A long time ago, a French computer science magazine proposed programs ideas that ranges from a few hours to a complete WE. Here is an idea to elaborate on, even if it might take a little more than a WE to implement it fully. ;-)

Observation: secure email exchange with OpenPGP or S/MIME does not work

Like many others, I have tried to exchange secured (encrypted and strongly authenticated) emails with friends and other people, in my case in OpenPGP format using GnuPG free software. But, like many others, I have stopped because it simply does not work.

Why? Probably for several reasons:

  • One need to understand at least the basic principles of asymmetric cryptography: public and private keys. It is not that complicated (if you don't go into the fine details ;-) ) but it is probably already too much complicated for the average user;
  • One need to make ones key, load it into email program. If one has several computers, one needs to do this for each one of them. Making the key adds complicated steps. Loading it on each computer is cumbersome.
  • If you want to participate in the "web of trust" (for OpenPGP emails), you need to let your key signed by other people and sign other people keys. Once again, this is very complicated to understand for the average user;
  • Even if you don't want to participate in "web of trust", you need to check the fingerprint of your correspondents to gain strong authentication. Once again, a complicated step to understand and do;
  • Even if you have done all of this and understand it, each time you want to send an email you need to enter the password to unlock your private key. This is annoying.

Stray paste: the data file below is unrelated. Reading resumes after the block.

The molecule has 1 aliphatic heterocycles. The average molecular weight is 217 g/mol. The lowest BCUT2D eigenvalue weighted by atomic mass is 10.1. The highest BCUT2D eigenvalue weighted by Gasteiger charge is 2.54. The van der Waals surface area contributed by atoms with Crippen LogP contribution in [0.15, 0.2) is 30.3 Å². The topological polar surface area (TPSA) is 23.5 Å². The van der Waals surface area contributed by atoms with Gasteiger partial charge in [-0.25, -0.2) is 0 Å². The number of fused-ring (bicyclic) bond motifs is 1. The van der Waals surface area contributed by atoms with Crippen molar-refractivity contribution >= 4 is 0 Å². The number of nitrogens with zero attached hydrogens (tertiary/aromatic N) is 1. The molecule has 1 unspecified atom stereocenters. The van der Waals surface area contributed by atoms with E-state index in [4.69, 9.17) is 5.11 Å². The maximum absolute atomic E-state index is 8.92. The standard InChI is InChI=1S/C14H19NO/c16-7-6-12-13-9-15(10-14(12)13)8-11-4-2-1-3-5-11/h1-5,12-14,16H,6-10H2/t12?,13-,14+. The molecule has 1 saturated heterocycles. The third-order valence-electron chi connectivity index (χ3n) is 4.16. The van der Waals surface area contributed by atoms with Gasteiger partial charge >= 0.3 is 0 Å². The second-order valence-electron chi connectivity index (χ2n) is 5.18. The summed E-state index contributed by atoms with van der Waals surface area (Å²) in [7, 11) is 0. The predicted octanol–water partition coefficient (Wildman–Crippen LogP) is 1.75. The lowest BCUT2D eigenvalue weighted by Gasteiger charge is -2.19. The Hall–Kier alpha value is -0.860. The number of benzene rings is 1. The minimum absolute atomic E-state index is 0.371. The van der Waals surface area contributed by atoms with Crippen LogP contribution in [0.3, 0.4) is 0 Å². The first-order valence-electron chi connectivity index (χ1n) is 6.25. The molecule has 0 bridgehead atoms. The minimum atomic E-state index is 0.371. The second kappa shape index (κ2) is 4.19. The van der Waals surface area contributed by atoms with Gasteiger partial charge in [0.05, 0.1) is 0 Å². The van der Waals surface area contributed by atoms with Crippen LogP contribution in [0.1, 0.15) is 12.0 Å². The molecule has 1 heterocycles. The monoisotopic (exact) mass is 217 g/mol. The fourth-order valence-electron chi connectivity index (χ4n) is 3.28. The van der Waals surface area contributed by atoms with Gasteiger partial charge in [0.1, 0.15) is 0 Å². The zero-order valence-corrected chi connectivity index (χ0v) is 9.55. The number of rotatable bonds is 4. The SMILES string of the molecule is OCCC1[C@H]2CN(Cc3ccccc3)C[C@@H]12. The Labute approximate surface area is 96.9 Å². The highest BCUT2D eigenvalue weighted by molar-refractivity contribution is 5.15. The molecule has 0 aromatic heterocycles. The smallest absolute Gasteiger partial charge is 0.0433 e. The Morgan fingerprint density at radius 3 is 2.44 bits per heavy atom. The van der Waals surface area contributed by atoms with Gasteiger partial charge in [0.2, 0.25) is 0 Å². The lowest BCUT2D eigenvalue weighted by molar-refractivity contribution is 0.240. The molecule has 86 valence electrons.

Regarding S/MIME, you have overall the same complications. It can be a little simpler but as you need a Public Key Infrastructure (PKI), S/MIME usefulness is limited to a single administrative entity managed by trained system administrators, in other words a big company.

A proposal: opportunistic secure email exchange

The basic approach is pretty simple: make a plug-in to some email programs. The first time the plug-in is installed, it automatically creates a public and private key couple for each email address used by the user.

Then, each time a user A sends an email, the public key attached to A's email address is automatically sent with the email. Therefore, if the user communicates with another person B using the same kind of plug-in, the receiver detects that A is capable of using secure emails. At next email from B to A, the plug-in automatically attaches its own public key.

Therefore, after two emails exchanges between A and B, they both have the public key of the other person and thus can both exchange secure emails. When one sends an email, by detecting we have the public key of the correspondent, the email programs would automatically encrypt and sign the email.

Of course, with this scheme, you don't gain strong authentication of the remote party. A man-in-the-middle attack is still possible. But this does not prevent to use another cryptographic protocol to check afterwards that the remote user is really who he is pretending to be, like in ZRTP protocol.

But the danger nowadays is not man-in-the-middle-attack, is it continuous spying on servers like the USA's PRISM program. This opportunistic encryption scheme would allow the average user to use encryption. The emails would be stored encrypted on GMail, Microsoft or Yahoo servers and be in clear only on user's computer.

The WE programming idea

I think you now have understood this WE programming idea: implement such a plug-in doing opportunistic email encryption, e.g. as a Thunderbird plug-in. :-) All the libraries are there, like GnuPG's GnuPG Made Easy library to manage keys, encryption and authentication.

Anybody willing to take the challenge? ;-)